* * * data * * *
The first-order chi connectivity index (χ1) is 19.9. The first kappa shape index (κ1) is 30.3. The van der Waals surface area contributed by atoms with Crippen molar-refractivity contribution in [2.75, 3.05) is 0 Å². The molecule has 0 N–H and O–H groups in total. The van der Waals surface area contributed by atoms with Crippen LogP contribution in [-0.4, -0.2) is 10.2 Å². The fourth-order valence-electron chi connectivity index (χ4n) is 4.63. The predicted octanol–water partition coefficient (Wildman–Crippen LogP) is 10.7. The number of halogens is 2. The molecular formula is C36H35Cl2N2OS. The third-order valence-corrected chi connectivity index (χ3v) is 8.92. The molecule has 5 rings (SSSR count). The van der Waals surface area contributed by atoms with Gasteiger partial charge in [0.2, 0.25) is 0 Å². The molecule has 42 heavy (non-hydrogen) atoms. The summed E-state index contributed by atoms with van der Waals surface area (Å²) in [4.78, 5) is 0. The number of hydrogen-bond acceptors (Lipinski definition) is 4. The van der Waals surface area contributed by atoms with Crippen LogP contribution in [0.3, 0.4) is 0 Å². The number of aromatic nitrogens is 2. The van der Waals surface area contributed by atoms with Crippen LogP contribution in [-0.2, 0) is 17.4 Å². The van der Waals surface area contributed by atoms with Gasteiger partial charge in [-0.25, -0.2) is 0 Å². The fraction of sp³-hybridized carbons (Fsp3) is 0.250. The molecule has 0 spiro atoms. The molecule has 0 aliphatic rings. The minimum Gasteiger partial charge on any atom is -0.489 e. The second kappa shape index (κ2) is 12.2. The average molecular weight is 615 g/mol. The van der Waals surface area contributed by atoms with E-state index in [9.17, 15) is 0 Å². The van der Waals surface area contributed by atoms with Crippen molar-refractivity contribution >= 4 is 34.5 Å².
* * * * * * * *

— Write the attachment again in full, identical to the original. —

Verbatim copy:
The first-order chi connectivity index (χ1) is 19.9. The first kappa shape index (κ1) is 30.3. The van der Waals surface area contributed by atoms with Crippen molar-refractivity contribution in [2.75, 3.05) is 0 Å². The molecule has 0 N–H and O–H groups in total. The van der Waals surface area contributed by atoms with Crippen LogP contribution in [-0.4, -0.2) is 10.2 Å². The fourth-order valence-electron chi connectivity index (χ4n) is 4.63. The predicted octanol–water partition coefficient (Wildman–Crippen LogP) is 10.7. The number of halogens is 2. The molecular formula is C36H35Cl2N2OS. The third-order valence-corrected chi connectivity index (χ3v) is 8.92. The molecule has 5 rings (SSSR count). The van der Waals surface area contributed by atoms with Gasteiger partial charge in [0.2, 0.25) is 0 Å². The molecule has 42 heavy (non-hydrogen) atoms. The summed E-state index contributed by atoms with van der Waals surface area (Å²) in [4.78, 5) is 0. The number of hydrogen-bond acceptors (Lipinski definition) is 4. The van der Waals surface area contributed by atoms with Crippen LogP contribution in [0.3, 0.4) is 0 Å². The number of aromatic nitrogens is 2. The van der Waals surface area contributed by atoms with Crippen LogP contribution in [-0.2, 0) is 17.4 Å². The van der Waals surface area contributed by atoms with Gasteiger partial charge in [-0.25, -0.2) is 0 Å². The fraction of sp³-hybridized carbons (Fsp3) is 0.250. The molecule has 0 spiro atoms. The molecule has 0 aliphatic rings. The minimum Gasteiger partial charge on any atom is -0.489 e. The second kappa shape index (κ2) is 12.2. The average molecular weight is 615 g/mol. The van der Waals surface area contributed by atoms with E-state index in [9.17, 15) is 0 Å². The van der Waals surface area contributed by atoms with Crippen molar-refractivity contribution >= 4 is 34.5 Å².